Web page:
Mr. Mosten expressed appreciation for Councilmember McGehee's comments, and offered their willingness to work with staff in evaluating options to encourage connectivity with other access points on their site, as well as supporting connectivity with adjacent properties and pathways as well.  Mr. Mosten opined that some pedestrian movements may be addressed with the parking structure intended to cross over the inner-ring road and location of adjacent properties that should improve from today's situation allowing for more controlled flow.  Mr. Mosten committed to working with staff on additional ideas that could be incorporated to address pedestrian movement on site.


Councilmember McGehee opined that while their management kept up their structure(s) well, since it was surrounded by an asphalt moat, they should also consider some ways to beautify their parking lot and site.


Mayor Roe noted that was an area of importance to all City Councilmembers, and noted some recent redevelopment examples (e.g. Walmart, Cub on Larpenteur and Fernwood, and the Ramsey County Library - Roseville Branch) as what was being sought and specific to provide a safe harbor for pedestrians from the perimeter of a site to the structure(s).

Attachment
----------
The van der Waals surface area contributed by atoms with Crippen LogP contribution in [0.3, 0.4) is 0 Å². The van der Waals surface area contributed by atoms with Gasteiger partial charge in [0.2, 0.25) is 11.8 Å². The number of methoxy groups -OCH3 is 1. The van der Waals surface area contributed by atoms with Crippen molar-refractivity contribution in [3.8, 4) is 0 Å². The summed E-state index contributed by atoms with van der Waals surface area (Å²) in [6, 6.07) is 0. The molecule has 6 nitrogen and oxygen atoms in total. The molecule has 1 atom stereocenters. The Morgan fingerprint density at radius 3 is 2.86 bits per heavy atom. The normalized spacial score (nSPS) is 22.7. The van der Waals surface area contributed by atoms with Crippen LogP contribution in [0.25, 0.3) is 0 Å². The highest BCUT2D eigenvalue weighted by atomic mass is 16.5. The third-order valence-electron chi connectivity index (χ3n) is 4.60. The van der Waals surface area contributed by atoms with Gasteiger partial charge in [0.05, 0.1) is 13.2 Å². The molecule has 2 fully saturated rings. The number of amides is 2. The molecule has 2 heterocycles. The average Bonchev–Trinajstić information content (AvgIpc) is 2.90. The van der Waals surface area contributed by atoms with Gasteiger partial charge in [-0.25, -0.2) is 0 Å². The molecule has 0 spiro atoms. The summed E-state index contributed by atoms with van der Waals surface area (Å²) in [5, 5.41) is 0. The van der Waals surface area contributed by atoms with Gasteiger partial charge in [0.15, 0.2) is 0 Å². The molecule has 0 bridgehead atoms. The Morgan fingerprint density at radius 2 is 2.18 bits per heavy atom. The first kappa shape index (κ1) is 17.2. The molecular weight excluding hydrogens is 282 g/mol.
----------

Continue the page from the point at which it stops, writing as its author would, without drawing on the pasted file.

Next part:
Public comment was sought by Mayor Roe, with no one appearing to speak to this issue.


McGehee moved, Etten seconded, approval of PRELIMINARY PLAT as presented, covering the properties addressed as 1700 County Road B-2 and 1705 Highway 46, based on the comments and findings, and recommendations of the Planning Commission and as detailed in the RCA dated September 28, 2015; amended as follows:

·         Add a condition to state that if the City Council the PRELIMINARY PLAT approval is contingent upon subsequent approval of amendments to PUD Agreement # 3608.